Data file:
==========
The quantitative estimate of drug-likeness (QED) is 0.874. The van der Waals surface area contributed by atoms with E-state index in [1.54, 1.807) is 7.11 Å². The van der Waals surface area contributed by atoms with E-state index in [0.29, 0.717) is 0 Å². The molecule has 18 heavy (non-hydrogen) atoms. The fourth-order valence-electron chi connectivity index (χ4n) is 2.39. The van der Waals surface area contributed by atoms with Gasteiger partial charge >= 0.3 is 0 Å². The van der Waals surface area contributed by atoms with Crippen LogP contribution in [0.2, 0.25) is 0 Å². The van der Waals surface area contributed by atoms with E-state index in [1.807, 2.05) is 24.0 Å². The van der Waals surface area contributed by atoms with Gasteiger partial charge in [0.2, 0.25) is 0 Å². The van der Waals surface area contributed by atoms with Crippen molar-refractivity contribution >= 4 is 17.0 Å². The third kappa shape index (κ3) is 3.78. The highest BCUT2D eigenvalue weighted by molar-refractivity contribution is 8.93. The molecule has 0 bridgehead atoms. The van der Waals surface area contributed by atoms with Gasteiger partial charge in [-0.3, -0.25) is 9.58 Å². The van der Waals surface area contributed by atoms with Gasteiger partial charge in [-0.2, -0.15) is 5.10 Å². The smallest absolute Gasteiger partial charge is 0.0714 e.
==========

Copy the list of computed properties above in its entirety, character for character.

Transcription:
The quantitative estimate of drug-likeness (QED) is 0.874. The van der Waals surface area contributed by atoms with E-state index in [1.54, 1.807) is 7.11 Å². The van der Waals surface area contributed by atoms with E-state index in [0.29, 0.717) is 0 Å². The molecule has 18 heavy (non-hydrogen) atoms. The fourth-order valence-electron chi connectivity index (χ4n) is 2.39. The van der Waals surface area contributed by atoms with Gasteiger partial charge >= 0.3 is 0 Å². The van der Waals surface area contributed by atoms with Crippen LogP contribution in [0.2, 0.25) is 0 Å². The van der Waals surface area contributed by atoms with E-state index in [1.807, 2.05) is 24.0 Å². The van der Waals surface area contributed by atoms with Gasteiger partial charge in [0.2, 0.25) is 0 Å². The van der Waals surface area contributed by atoms with Crippen molar-refractivity contribution >= 4 is 17.0 Å². The third kappa shape index (κ3) is 3.78. The highest BCUT2D eigenvalue weighted by molar-refractivity contribution is 8.93. The molecule has 0 bridgehead atoms. The van der Waals surface area contributed by atoms with Gasteiger partial charge in [-0.3, -0.25) is 9.58 Å². The van der Waals surface area contributed by atoms with Gasteiger partial charge in [-0.2, -0.15) is 5.10 Å². The smallest absolute Gasteiger partial charge is 0.0714 e.